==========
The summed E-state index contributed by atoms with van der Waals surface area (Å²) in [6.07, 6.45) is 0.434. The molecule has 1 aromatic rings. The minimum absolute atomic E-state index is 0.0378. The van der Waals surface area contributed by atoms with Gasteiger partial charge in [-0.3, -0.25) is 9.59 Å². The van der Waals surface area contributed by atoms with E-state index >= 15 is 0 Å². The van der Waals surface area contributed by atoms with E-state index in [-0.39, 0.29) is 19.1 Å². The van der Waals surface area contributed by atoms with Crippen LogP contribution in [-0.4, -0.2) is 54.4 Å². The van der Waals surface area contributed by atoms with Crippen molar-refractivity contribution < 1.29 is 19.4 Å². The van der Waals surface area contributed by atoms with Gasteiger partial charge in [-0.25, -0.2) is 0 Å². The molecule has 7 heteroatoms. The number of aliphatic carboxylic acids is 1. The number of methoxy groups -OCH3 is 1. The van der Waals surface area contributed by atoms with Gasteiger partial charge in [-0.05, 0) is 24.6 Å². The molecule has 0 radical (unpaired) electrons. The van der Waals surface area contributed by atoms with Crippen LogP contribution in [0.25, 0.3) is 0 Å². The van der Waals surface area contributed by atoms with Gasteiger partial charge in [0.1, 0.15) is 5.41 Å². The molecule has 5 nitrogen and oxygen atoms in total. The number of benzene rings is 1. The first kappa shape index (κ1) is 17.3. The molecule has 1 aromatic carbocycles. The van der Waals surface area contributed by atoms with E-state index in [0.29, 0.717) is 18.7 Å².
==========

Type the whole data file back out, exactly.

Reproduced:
The summed E-state index contributed by atoms with van der Waals surface area (Å²) in [6.07, 6.45) is 0.434. The molecule has 1 aromatic rings. The minimum absolute atomic E-state index is 0.0378. The van der Waals surface area contributed by atoms with Gasteiger partial charge in [-0.3, -0.25) is 9.59 Å². The van der Waals surface area contributed by atoms with E-state index >= 15 is 0 Å². The van der Waals surface area contributed by atoms with E-state index in [-0.39, 0.29) is 19.1 Å². The van der Waals surface area contributed by atoms with Crippen LogP contribution in [-0.4, -0.2) is 54.4 Å². The van der Waals surface area contributed by atoms with Crippen molar-refractivity contribution < 1.29 is 19.4 Å². The van der Waals surface area contributed by atoms with Gasteiger partial charge in [-0.25, -0.2) is 0 Å². The molecule has 7 heteroatoms. The number of aliphatic carboxylic acids is 1. The number of methoxy groups -OCH3 is 1. The van der Waals surface area contributed by atoms with Gasteiger partial charge in [-0.05, 0) is 24.6 Å². The molecule has 0 radical (unpaired) electrons. The van der Waals surface area contributed by atoms with Crippen LogP contribution in [0.25, 0.3) is 0 Å². The van der Waals surface area contributed by atoms with Gasteiger partial charge in [0.1, 0.15) is 5.41 Å². The molecule has 5 nitrogen and oxygen atoms in total. The number of benzene rings is 1. The first kappa shape index (κ1) is 17.3. The molecule has 1 aromatic carbocycles. The van der Waals surface area contributed by atoms with E-state index in [0.29, 0.717) is 18.7 Å².